Study: Chevrolet Corvette is Most-Discussed Car Online
Toyota "doesn't generate much organic digital buzz"
The Chevrolet Corvette is the most talked-about and read-about car online, according to a new study conducted by search advertising provider Swoop. But Ford takes the cake as the brand that garners the most attention online overall.
In the second quarter of the year, Ford edged out Chevrolet by less than one percentage point to become the vehicle with the most online exposure in the U.S. Honda came in third place, almost five percentage points behind Chevrolet. Dodge and Jeep rounded out the top five.
When it comes to individual cars, the Chevy Corvette commanded the most attention online in the second quarter. Not far behind was the Ford F-150, which incidentally, has been the best-selling vehicle in the U.S. for more than three decades. The Ford Mustang, Dodge Ram pickup, and Honda Civic finished just behind the F-150.
Swoop also looked at how efficiently automakers spend their digital advertising dollars. According to the study, Ford spent just $0.58 million dollars for every 1 percent of digital exposure it gained online, compared to Toyota, which had to shell out nearly $6.30 million to reach that same goal. Swoop says this data highlights Toyota's "position as a brand that sells well but doesn't generate much organic digital 'buzz'" compared to its rivals.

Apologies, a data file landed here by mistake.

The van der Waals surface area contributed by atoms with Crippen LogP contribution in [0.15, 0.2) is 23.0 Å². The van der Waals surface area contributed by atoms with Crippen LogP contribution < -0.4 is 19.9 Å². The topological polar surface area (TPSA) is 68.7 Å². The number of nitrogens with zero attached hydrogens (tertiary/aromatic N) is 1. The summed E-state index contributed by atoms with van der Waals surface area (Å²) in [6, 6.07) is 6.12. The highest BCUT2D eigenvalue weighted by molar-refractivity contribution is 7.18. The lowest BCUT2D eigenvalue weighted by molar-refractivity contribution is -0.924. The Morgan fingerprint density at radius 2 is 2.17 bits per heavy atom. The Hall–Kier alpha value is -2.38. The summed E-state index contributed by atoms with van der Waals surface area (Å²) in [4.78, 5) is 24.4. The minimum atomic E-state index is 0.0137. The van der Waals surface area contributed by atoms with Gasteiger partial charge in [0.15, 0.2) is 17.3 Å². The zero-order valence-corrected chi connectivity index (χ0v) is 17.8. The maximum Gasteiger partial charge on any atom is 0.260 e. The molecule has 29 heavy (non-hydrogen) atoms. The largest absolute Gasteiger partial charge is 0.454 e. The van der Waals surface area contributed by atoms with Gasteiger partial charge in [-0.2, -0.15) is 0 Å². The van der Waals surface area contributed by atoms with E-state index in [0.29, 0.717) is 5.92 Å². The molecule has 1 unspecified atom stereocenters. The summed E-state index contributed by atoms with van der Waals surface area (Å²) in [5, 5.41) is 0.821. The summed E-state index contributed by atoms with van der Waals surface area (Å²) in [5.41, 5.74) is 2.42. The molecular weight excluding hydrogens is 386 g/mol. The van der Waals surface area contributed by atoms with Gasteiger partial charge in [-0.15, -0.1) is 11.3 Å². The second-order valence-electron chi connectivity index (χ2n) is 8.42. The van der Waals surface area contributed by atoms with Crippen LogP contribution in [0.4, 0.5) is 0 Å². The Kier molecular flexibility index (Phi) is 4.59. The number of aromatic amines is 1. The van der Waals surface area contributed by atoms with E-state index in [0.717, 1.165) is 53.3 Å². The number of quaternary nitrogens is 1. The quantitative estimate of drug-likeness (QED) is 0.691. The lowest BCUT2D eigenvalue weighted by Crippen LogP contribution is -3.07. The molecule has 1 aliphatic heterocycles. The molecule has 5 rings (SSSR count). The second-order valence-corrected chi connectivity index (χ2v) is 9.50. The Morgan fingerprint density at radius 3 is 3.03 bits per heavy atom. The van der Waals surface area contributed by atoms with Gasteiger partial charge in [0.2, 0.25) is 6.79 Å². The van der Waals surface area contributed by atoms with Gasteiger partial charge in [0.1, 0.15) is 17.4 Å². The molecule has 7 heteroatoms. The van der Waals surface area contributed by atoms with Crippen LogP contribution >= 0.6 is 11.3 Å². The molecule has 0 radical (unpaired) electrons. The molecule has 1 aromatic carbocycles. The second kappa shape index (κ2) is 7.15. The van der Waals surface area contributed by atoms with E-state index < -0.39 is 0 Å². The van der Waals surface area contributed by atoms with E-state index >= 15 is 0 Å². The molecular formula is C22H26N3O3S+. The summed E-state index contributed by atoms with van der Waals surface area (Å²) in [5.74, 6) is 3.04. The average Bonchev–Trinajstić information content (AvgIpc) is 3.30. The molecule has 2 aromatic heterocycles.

Surprisingly, the now-discontinued Honda CR-Z performed quite well in the study. It placed eighth among the top 100 automotive models with the most brand exposure for the second quarter. It also performed second among compact cars, after the Honda Civic.
When it comes to midsize cars, Honda gained a large share of the exposure pie thanks to the Accord. Meanwhile, there weren't any big winners among crossovers and luxury cars, given that those are highly competitive markets. Check out the charts below for a closer look at the "most visible" cars in each segment.
Swoop uses its own search engine to extract brand and model data from online pages. Its "Automotive Visibility Index" measures automakers with the most articles, discussions, and pages devoted to and read about over a given quarter of a year. "A search for an automotive brand is a singular point in time. Swoop details users' full experiences, from that initial pageview on. For example, if someone searches for Honda and comes to an article, while Google Trends will register the Honda brand hit, Swoop will register it and however many other brands the user investigates over the course of browsing," the company explains on its website.